Brussels – Days after the international community failed to call for more climate action to limit global warming to 1.5°C at the UN climate conference in Poland, European governments pushed through legislation allowing EU countries to continue subsidising fossil fuels and nuclear power.
Greenpeace EU climate and energy policy adviser Sebastian Mang said: “At a time when Europeans are increasingly feeling the effects of climate change and struggling with rising living costs, governments continue to use taxpayers’ money to prop up the worst polluters. Fossil fuel and nuclear industries rely on public money to be profitable. By refusing to stop subsidies to fossil fuels, many EU governments have shown they are not serious about climate action.”
One of the main points of contention in negotiations between EU governments and the European Parliament was who should have the power to approve the subsidies – known as capacity mechanisms, a type of hidden subsidy given to coal, gas and nuclear plants supposedly to ensure supply in case extra power is needed. The European Commission and Parliament were pushing for these subsidies to be subject to an EU-wide evaluation of the power generation capacity. Governments wanted to maintain full control. The final agreement allows EU countries to disregard the EU assessment and base capacity mechanism attribution solely on their own assessments.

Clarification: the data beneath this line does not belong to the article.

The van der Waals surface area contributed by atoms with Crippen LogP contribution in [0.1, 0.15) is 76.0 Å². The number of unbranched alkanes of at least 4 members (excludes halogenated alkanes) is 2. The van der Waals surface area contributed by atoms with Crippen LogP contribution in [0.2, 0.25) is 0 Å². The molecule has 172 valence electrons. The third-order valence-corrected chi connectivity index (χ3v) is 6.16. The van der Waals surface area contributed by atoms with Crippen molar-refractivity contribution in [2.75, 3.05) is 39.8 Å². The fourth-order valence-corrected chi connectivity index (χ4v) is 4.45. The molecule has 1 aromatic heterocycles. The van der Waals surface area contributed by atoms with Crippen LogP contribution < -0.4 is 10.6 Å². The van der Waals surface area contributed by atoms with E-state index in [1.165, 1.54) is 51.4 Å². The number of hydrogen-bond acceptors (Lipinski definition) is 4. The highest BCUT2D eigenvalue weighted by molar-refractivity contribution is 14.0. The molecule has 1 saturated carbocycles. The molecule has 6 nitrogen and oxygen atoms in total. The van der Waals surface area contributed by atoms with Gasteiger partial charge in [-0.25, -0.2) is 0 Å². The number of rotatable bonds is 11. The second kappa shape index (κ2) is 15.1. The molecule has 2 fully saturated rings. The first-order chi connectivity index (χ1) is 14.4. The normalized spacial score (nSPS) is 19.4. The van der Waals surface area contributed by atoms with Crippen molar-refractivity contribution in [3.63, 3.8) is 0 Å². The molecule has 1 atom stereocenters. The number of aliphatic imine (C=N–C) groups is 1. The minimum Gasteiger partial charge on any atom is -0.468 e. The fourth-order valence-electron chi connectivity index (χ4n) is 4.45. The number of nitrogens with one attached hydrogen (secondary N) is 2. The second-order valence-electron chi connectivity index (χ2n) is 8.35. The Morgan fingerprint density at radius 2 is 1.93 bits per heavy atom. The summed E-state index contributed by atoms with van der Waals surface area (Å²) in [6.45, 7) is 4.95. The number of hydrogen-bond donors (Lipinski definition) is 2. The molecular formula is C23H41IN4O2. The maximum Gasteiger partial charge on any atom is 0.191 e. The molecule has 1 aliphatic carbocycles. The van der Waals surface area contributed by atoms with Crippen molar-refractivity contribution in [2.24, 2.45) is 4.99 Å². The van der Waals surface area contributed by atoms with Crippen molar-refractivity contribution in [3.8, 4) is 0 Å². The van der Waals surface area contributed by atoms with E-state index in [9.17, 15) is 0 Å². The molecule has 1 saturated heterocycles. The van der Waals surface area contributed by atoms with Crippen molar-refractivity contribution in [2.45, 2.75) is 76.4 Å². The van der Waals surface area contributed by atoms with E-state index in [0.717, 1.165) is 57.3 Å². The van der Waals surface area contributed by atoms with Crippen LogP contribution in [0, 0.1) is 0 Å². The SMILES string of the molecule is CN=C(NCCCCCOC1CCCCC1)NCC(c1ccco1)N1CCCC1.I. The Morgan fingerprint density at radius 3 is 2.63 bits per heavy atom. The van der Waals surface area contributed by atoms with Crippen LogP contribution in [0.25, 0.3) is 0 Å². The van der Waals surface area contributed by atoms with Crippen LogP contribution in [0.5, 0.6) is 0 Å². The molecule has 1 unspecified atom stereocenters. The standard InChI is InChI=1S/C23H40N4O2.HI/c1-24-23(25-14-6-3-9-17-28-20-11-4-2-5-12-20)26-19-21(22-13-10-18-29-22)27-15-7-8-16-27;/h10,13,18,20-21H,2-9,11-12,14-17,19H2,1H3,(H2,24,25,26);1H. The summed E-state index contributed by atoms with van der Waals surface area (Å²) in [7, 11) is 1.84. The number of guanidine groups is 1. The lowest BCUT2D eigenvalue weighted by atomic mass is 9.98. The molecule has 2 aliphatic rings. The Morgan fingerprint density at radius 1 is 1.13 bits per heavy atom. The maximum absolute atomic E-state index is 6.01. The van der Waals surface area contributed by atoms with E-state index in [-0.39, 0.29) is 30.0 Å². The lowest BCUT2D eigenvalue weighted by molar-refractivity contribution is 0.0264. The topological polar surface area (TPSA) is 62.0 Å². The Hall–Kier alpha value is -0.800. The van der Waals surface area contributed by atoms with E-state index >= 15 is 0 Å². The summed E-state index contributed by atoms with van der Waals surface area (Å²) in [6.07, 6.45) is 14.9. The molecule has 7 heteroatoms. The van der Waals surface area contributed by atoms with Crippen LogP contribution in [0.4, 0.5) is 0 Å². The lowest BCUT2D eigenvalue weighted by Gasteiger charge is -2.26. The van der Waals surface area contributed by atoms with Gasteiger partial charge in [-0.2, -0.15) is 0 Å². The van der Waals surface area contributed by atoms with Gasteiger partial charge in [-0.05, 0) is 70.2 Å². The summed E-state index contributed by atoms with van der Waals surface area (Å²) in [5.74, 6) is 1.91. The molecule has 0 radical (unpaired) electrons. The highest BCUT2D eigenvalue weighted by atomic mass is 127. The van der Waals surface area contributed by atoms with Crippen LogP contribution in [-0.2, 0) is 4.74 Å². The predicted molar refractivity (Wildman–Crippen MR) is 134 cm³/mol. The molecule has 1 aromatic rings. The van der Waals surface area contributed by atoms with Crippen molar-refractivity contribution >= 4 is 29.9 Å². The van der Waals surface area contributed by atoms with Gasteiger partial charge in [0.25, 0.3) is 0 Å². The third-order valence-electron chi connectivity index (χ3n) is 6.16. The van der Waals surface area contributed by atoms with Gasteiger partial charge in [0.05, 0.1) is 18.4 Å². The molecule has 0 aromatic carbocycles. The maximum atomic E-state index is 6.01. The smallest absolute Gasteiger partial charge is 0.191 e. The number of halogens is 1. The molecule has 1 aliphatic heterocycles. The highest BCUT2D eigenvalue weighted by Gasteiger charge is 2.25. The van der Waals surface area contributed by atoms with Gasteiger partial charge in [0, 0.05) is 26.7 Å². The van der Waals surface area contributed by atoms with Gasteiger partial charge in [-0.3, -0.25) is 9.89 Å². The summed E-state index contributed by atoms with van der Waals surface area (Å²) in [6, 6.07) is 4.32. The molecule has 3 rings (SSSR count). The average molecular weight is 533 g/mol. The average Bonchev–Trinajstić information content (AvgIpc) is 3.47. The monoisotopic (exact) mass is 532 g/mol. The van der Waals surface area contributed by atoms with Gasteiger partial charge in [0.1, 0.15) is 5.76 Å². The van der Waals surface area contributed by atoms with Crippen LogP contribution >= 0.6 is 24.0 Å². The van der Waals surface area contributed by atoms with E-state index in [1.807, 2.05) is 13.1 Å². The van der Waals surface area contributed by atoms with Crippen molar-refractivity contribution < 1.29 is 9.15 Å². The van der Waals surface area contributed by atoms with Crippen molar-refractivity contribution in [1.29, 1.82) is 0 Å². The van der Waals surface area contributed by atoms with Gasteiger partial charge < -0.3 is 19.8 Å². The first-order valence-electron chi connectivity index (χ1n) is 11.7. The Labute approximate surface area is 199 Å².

Linking emission limits to the subsidies, which will mainly affect coal plants, was also controversial. Under the final agreement, governments will not be allowed to grant capacity mechanisms to plants that emit more than 550g CO2/kWh. However, this limit will only come into force in 2021 for new plants, and 2025 for existing plants. Until late on Tuesday night, it seemed these emission limits would apply from as late as 2030, but due to a last minute push by a number of governments and persistence by the Parliament negotiating team a more favourable deal was reached.
Additionally, capacity mechanisms authorised before the start of 2020 will be exempt from these new EU rules. This means some power stations, in Poland for example, could receive subsidies until 2035, without having to comply with the new regulations. In Europe, coal should be phased out by 2030 to be in line with the Paris Climate Agreement, says Greenpeace.
A recent Greenpeace report showed that governments are already covertly adding almost €58 billion to energy bills to fund capacity mechanisms. Of these subsidies, 98% go to fossil fuels and nuclear energy.
Sebastian Mang – Greenpeace EU energy policy adviser: +32 (0)479 601289, email@example.com
Greenpeace EU press desk: +32 (0)2 2741911, firstname.lastname@example.org
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